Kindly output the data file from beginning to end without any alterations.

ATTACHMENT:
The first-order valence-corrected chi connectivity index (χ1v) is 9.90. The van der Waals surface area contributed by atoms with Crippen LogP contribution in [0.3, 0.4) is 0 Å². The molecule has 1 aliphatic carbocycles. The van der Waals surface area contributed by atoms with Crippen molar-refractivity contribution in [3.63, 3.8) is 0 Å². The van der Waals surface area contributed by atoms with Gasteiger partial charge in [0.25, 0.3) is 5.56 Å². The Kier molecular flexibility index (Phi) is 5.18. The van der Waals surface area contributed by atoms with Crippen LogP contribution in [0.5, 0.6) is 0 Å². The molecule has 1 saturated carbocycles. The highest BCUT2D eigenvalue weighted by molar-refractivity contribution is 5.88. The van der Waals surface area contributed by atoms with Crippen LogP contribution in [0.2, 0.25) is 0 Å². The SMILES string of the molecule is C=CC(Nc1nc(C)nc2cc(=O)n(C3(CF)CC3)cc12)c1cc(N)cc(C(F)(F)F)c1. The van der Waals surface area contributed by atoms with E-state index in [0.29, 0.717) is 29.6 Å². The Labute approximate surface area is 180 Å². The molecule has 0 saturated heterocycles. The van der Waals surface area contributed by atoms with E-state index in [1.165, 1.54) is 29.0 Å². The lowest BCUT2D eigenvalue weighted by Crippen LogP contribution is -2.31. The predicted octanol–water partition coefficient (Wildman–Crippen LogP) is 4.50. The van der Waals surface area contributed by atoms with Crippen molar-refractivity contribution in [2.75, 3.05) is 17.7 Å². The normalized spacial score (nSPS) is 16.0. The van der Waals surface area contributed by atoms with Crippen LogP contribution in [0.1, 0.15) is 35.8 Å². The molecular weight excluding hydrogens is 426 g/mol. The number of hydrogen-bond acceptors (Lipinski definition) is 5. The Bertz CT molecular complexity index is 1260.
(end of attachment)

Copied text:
The first-order valence-corrected chi connectivity index (χ1v) is 9.90. The van der Waals surface area contributed by atoms with Crippen LogP contribution in [0.3, 0.4) is 0 Å². The molecule has 1 aliphatic carbocycles. The van der Waals surface area contributed by atoms with Crippen molar-refractivity contribution in [3.63, 3.8) is 0 Å². The van der Waals surface area contributed by atoms with Gasteiger partial charge in [0.25, 0.3) is 5.56 Å². The Kier molecular flexibility index (Phi) is 5.18. The van der Waals surface area contributed by atoms with Crippen LogP contribution in [0.5, 0.6) is 0 Å². The molecule has 1 saturated carbocycles. The highest BCUT2D eigenvalue weighted by molar-refractivity contribution is 5.88. The van der Waals surface area contributed by atoms with Crippen LogP contribution in [0.2, 0.25) is 0 Å². The SMILES string of the molecule is C=CC(Nc1nc(C)nc2cc(=O)n(C3(CF)CC3)cc12)c1cc(N)cc(C(F)(F)F)c1. The van der Waals surface area contributed by atoms with E-state index in [0.29, 0.717) is 29.6 Å². The Labute approximate surface area is 180 Å². The molecule has 0 saturated heterocycles. The van der Waals surface area contributed by atoms with E-state index in [1.165, 1.54) is 29.0 Å². The lowest BCUT2D eigenvalue weighted by Crippen LogP contribution is -2.31. The predicted octanol–water partition coefficient (Wildman–Crippen LogP) is 4.50. The van der Waals surface area contributed by atoms with Crippen molar-refractivity contribution in [2.75, 3.05) is 17.7 Å². The normalized spacial score (nSPS) is 16.0. The van der Waals surface area contributed by atoms with Crippen LogP contribution in [0.1, 0.15) is 35.8 Å². The molecular weight excluding hydrogens is 426 g/mol. The number of hydrogen-bond acceptors (Lipinski definition) is 5. The Bertz CT molecular complexity index is 1260.